Friday, February 04, 2011

My watch has stopped too

Is there anyone in New Zealand doing stranger work than Rohan Wealleans? His layer, cut and paste technique has driven him from the unnerving gashed and pinned works of the beginning of this century (love saying that) to the weirdly believable objects that constitute his current focus. 

Creating a convincing object has always been a benchmark for sculptors (not as easy as you would think), but it is a goal that can be easily subverted or at least made even trickier by uncanny surfaces. Surfaces that don't add up as far as the human eye is concerned but just keep on looking weird. Now we discover that maybe Wealleans' surfaces aren’t as strange as we thought but more like spooky echoes of shapes and surfaces hidden from normal vision.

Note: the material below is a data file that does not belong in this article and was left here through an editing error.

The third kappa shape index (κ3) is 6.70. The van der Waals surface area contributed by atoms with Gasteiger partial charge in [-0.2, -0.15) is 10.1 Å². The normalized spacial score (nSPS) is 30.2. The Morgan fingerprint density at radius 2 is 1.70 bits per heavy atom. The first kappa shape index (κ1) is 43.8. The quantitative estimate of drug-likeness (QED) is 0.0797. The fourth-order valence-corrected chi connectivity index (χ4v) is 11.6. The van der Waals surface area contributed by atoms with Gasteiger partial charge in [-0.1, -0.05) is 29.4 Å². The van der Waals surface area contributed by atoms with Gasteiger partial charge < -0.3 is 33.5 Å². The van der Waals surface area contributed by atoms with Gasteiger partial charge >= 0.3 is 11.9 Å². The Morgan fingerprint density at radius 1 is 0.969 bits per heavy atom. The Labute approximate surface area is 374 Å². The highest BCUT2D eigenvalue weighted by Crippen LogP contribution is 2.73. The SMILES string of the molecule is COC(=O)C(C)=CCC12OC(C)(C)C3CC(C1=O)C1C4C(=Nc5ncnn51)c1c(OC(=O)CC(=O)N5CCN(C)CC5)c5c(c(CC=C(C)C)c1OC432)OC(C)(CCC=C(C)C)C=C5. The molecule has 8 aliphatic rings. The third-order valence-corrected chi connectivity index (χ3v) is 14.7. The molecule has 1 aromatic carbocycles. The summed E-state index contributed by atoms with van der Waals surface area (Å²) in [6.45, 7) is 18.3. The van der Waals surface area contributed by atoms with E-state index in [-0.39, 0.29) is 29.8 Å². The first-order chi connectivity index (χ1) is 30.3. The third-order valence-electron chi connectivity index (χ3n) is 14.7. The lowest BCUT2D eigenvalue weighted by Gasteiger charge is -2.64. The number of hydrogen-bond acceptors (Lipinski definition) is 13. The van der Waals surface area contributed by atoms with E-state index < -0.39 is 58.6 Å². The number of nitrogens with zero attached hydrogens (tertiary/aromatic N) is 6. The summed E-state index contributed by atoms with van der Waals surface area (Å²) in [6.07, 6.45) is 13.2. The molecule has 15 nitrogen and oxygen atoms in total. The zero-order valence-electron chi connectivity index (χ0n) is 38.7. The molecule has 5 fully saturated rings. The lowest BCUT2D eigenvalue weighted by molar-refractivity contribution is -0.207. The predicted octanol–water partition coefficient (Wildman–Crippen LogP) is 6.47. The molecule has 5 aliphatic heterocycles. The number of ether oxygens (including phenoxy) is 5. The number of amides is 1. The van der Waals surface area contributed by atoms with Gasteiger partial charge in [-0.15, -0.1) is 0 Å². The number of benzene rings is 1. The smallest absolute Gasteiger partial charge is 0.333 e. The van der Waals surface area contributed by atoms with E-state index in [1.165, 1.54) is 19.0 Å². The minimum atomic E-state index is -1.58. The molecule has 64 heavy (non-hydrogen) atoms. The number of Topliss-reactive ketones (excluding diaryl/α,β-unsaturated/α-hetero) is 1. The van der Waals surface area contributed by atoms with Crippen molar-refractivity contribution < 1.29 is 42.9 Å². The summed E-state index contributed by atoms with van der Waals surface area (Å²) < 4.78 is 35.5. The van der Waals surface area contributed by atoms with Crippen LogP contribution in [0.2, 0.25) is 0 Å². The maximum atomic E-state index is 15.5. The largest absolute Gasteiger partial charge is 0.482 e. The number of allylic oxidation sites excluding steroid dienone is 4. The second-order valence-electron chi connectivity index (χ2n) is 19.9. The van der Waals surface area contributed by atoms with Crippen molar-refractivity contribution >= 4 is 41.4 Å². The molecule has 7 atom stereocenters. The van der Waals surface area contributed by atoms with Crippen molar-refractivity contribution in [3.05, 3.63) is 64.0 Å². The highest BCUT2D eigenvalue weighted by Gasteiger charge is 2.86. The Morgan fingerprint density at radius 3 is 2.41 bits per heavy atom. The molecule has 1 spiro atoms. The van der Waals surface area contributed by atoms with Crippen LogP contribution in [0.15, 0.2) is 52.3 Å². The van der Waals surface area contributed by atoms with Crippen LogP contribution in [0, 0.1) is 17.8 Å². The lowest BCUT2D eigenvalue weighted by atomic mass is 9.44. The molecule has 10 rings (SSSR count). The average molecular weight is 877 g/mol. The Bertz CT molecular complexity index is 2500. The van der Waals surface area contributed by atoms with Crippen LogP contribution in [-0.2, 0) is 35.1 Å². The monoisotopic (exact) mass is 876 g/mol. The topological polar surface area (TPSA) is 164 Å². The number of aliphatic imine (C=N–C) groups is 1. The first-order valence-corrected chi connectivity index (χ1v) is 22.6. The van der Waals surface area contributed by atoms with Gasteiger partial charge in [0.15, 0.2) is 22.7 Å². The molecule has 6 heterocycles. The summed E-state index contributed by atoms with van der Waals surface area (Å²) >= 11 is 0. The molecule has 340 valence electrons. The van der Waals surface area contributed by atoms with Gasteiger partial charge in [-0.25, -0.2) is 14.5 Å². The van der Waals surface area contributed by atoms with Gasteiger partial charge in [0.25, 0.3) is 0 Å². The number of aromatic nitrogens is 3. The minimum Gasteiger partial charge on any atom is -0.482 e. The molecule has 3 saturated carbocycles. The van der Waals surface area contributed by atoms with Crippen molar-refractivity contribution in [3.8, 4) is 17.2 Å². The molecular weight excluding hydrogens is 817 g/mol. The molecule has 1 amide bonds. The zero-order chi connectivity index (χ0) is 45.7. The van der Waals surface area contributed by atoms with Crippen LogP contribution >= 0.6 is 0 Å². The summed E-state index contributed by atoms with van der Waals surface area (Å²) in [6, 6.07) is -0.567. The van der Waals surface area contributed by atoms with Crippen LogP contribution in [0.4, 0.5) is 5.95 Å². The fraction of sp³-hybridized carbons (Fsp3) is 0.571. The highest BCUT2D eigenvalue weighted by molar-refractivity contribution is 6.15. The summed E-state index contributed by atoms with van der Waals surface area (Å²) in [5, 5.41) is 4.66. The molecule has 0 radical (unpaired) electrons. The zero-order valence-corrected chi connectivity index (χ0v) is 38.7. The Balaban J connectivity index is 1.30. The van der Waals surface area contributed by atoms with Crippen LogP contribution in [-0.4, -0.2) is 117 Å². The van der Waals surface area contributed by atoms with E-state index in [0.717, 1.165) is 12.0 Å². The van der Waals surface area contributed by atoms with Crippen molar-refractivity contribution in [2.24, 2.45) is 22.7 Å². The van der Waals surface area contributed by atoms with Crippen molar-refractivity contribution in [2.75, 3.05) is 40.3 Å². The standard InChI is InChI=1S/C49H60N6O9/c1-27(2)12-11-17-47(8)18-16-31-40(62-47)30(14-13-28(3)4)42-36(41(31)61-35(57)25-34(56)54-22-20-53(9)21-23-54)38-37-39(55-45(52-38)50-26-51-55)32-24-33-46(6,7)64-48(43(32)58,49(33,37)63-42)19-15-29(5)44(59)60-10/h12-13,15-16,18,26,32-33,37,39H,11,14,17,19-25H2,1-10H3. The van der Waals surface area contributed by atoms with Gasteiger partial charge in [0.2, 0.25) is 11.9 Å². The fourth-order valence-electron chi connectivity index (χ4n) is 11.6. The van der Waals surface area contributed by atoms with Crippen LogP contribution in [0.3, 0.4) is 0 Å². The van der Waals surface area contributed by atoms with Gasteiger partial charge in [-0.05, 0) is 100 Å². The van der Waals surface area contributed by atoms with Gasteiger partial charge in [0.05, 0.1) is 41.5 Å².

That’s certainly the impression you get when you visit subblue, Tom Beddard’s blog where his animations of fractals programmed to mimic natural terrain are featured. You can see Beddard’s videos (and possibly a fair rendition of Rohan Weallean’s dreams/nightmares) here.